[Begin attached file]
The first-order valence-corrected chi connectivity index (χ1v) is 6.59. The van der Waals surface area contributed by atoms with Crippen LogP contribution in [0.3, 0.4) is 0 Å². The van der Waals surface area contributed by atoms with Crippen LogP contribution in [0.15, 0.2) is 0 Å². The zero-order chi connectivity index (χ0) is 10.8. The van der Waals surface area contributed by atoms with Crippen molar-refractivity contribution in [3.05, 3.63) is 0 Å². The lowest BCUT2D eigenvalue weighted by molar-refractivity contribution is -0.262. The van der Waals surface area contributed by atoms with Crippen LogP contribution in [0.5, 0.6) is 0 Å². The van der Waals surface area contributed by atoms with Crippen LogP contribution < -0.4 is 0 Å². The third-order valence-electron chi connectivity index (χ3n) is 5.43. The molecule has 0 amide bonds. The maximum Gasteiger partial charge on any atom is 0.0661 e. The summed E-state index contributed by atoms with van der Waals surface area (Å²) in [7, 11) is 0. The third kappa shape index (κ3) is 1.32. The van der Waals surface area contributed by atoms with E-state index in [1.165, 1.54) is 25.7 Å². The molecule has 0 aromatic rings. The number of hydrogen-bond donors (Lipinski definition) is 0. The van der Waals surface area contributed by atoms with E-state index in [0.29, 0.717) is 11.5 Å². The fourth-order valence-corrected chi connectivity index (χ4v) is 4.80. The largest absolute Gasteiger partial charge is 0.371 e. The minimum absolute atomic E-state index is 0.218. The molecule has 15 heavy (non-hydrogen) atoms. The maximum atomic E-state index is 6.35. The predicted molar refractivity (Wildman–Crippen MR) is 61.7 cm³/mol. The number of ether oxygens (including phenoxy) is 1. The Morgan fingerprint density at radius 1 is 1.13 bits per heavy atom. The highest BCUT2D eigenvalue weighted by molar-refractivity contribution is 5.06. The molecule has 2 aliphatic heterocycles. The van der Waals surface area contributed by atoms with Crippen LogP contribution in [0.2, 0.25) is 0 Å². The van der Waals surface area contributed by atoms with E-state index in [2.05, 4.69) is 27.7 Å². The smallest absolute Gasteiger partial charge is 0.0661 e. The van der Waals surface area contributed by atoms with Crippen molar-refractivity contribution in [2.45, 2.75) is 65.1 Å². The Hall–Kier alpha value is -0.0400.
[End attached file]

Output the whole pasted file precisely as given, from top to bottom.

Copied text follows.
The first-order valence-corrected chi connectivity index (χ1v) is 6.59. The van der Waals surface area contributed by atoms with Crippen LogP contribution in [0.3, 0.4) is 0 Å². The van der Waals surface area contributed by atoms with Crippen LogP contribution in [0.15, 0.2) is 0 Å². The zero-order chi connectivity index (χ0) is 10.8. The van der Waals surface area contributed by atoms with Crippen molar-refractivity contribution in [3.05, 3.63) is 0 Å². The lowest BCUT2D eigenvalue weighted by molar-refractivity contribution is -0.262. The van der Waals surface area contributed by atoms with Crippen LogP contribution in [0.5, 0.6) is 0 Å². The van der Waals surface area contributed by atoms with Crippen LogP contribution < -0.4 is 0 Å². The third-order valence-electron chi connectivity index (χ3n) is 5.43. The molecule has 0 amide bonds. The maximum Gasteiger partial charge on any atom is 0.0661 e. The summed E-state index contributed by atoms with van der Waals surface area (Å²) in [7, 11) is 0. The third kappa shape index (κ3) is 1.32. The van der Waals surface area contributed by atoms with E-state index in [1.165, 1.54) is 25.7 Å². The molecule has 0 aromatic rings. The number of hydrogen-bond donors (Lipinski definition) is 0. The van der Waals surface area contributed by atoms with E-state index in [0.29, 0.717) is 11.5 Å². The fourth-order valence-corrected chi connectivity index (χ4v) is 4.80. The largest absolute Gasteiger partial charge is 0.371 e. The minimum absolute atomic E-state index is 0.218. The molecule has 15 heavy (non-hydrogen) atoms. The maximum atomic E-state index is 6.35. The predicted molar refractivity (Wildman–Crippen MR) is 61.7 cm³/mol. The number of ether oxygens (including phenoxy) is 1. The Morgan fingerprint density at radius 1 is 1.13 bits per heavy atom. The highest BCUT2D eigenvalue weighted by molar-refractivity contribution is 5.06. The molecule has 2 aliphatic heterocycles. The van der Waals surface area contributed by atoms with Crippen LogP contribution in [0.2, 0.25) is 0 Å². The van der Waals surface area contributed by atoms with E-state index in [2.05, 4.69) is 27.7 Å². The smallest absolute Gasteiger partial charge is 0.0661 e. The van der Waals surface area contributed by atoms with Crippen molar-refractivity contribution in [2.45, 2.75) is 65.1 Å². The Hall–Kier alpha value is -0.0400.